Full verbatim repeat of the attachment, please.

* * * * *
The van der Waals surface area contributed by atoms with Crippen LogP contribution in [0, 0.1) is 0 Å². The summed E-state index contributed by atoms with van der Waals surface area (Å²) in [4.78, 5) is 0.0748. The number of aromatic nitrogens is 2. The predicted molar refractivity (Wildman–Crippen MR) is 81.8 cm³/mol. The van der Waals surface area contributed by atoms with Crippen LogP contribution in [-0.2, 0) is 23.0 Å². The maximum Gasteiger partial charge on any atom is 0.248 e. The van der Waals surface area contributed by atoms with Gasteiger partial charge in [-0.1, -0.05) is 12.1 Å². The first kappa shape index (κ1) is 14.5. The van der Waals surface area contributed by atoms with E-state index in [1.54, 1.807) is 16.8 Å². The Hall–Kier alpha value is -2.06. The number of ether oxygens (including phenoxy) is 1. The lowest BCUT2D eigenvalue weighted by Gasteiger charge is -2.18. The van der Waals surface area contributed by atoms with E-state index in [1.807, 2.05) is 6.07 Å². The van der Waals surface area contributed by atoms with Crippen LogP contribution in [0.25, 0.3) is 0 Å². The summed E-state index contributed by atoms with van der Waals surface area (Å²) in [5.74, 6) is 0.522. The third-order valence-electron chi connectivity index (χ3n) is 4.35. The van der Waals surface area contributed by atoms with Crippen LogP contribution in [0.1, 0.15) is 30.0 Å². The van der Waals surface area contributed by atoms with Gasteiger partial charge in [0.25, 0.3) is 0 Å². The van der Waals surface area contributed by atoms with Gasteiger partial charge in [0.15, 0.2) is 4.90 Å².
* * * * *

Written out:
The van der Waals surface area contributed by atoms with Crippen LogP contribution in [0, 0.1) is 0 Å². The summed E-state index contributed by atoms with van der Waals surface area (Å²) in [4.78, 5) is 0.0748. The number of aromatic nitrogens is 2. The predicted molar refractivity (Wildman–Crippen MR) is 81.8 cm³/mol. The van der Waals surface area contributed by atoms with Crippen LogP contribution in [-0.2, 0) is 23.0 Å². The maximum Gasteiger partial charge on any atom is 0.248 e. The van der Waals surface area contributed by atoms with Gasteiger partial charge in [-0.1, -0.05) is 12.1 Å². The first kappa shape index (κ1) is 14.5. The van der Waals surface area contributed by atoms with E-state index in [1.54, 1.807) is 16.8 Å². The Hall–Kier alpha value is -2.06. The number of ether oxygens (including phenoxy) is 1. The lowest BCUT2D eigenvalue weighted by Gasteiger charge is -2.18. The van der Waals surface area contributed by atoms with E-state index in [1.807, 2.05) is 6.07 Å². The van der Waals surface area contributed by atoms with Crippen LogP contribution in [0.25, 0.3) is 0 Å². The summed E-state index contributed by atoms with van der Waals surface area (Å²) in [5.74, 6) is 0.522. The third-order valence-electron chi connectivity index (χ3n) is 4.35. The van der Waals surface area contributed by atoms with Crippen LogP contribution in [0.1, 0.15) is 30.0 Å². The van der Waals surface area contributed by atoms with Gasteiger partial charge in [0.25, 0.3) is 0 Å². The van der Waals surface area contributed by atoms with Gasteiger partial charge in [0.15, 0.2) is 4.90 Å².